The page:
Saturday, January 25, 2020
Happy lunar new year! In recognition of this significant holiday, here are two stories about Asian and Asian American culture - one celebratory and one mournful.
The Asian-American Canon Breakers (Exclude Me In in the print edition of the New Yorker) profiles writer-activists who forged a cultural identity through their writings. Four writers known as the "four horsemen" -- Frank Chin, Jeffery Paul Chan, Shawn Wong, Lawson Fusao Inada -- founded the Combined Asian American Resources Project in order to mark a literary movement that distinguished between Chinese Americans who had lived in Chinatowns for multiple generations and recent immigrants to the Chinatowns who tended to be the focus of outsider writing. As Chin wrote, "“If the purpose of BRIDGE [a Chinatown magazine] is to bind me to the immigrants,” Chin wrote, “I’m not interested in being bound.”
Their writing style was colorful and irreverant. Some examples appear in the anthologies Yardbird and Aiiieeeee! An Anthology of Asian-American Writers. Some of the authors had appeared in anthologies before “Aiiieeeee!,” such as Kai-yu Hsu and Helen Palubinskas’s “Asian-American Authors” (1972) and David Hsin-fu Wand’s “Asian-American Heritage” (1974), but the style and political tone of the new movement is distinct. The New Yorker article by Hua Hsu contains detailed analysis of the specific essays within the anthologies and mentions further examples from more modern times. Definitely worth a read.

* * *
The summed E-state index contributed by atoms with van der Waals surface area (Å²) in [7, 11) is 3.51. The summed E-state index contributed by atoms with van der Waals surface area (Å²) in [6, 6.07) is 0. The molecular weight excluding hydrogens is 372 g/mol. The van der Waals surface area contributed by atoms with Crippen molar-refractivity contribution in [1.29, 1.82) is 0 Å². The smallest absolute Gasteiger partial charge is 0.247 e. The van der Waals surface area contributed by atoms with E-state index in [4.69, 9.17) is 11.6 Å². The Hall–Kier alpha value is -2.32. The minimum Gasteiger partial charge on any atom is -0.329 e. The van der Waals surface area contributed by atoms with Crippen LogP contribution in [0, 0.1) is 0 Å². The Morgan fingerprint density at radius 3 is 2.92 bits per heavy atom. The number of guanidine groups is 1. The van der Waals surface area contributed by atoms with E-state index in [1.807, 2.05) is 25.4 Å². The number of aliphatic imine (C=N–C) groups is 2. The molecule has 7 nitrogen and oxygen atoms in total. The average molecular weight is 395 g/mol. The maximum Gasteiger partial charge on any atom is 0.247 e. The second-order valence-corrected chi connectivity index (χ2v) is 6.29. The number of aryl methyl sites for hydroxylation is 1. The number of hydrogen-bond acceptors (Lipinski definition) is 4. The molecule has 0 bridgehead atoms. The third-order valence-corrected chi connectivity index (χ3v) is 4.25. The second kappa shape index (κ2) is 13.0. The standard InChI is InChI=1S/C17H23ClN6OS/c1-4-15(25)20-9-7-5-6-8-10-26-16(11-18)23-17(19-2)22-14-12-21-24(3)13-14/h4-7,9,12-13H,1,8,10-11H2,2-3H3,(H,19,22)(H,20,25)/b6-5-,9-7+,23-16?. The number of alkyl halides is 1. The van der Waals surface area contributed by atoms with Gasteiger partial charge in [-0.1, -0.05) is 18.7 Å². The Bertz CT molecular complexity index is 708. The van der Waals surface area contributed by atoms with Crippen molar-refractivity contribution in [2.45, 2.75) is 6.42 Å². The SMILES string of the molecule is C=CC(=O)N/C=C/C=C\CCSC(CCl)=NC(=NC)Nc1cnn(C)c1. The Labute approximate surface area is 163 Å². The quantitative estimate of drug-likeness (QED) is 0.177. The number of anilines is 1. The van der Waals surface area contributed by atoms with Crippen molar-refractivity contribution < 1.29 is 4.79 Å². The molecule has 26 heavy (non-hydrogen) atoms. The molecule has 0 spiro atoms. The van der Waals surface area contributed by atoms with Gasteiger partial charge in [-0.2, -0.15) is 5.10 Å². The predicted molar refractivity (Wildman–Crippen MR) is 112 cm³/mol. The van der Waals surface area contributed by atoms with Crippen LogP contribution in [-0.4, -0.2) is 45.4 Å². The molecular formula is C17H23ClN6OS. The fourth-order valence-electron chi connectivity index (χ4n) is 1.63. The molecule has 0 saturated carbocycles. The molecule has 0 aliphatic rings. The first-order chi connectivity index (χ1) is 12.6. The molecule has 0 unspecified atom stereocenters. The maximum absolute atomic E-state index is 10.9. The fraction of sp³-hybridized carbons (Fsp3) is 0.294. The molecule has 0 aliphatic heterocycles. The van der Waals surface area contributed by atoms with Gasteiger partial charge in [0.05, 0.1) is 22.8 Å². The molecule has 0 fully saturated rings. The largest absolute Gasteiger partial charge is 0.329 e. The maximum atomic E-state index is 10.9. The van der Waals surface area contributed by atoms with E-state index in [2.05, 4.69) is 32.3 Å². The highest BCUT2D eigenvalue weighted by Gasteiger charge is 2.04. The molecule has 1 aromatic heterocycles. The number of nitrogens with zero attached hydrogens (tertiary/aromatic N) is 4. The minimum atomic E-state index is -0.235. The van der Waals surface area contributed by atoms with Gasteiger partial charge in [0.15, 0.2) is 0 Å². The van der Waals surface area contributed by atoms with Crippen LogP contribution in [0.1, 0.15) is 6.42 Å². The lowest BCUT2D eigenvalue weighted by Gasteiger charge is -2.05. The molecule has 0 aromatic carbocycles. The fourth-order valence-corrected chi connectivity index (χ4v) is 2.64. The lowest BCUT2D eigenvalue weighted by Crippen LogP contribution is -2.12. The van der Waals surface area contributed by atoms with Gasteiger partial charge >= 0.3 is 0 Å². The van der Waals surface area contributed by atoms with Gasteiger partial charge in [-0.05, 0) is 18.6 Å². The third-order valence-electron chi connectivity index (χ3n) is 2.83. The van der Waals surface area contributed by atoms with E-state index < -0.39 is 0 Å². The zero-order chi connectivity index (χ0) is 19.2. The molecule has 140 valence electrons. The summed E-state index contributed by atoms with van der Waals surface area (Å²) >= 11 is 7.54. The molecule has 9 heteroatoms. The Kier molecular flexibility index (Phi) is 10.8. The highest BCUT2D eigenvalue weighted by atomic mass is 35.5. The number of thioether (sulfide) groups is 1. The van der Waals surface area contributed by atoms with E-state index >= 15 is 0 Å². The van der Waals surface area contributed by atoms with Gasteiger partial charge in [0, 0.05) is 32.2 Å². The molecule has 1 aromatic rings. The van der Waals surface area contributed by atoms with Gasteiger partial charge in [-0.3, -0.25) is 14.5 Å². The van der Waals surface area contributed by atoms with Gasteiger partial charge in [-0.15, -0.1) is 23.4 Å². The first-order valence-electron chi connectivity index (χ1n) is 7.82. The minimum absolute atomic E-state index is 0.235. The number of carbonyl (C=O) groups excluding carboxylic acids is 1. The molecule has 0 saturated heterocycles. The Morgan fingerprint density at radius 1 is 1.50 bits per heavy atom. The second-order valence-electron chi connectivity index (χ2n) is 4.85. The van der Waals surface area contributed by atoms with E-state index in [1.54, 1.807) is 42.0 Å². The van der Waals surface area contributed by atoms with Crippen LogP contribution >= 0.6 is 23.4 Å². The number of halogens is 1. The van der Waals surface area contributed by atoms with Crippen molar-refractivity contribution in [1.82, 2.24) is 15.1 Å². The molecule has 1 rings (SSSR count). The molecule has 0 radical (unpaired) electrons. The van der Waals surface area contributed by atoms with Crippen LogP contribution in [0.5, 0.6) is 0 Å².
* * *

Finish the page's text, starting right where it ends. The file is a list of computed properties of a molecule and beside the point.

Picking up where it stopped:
The mournful story is about a fire that likely extinguished nearly every artifact in the collection of the New York City Chinatown's Museum of Chinese in America. The 85,000 objects were kept in storage within a building at 70 Mulberry Street that serves as a cultural hub and houses a senior center, the Chen Dance Center and a number of community groups. A GoFundMe campaign has been started to facilitate recovery.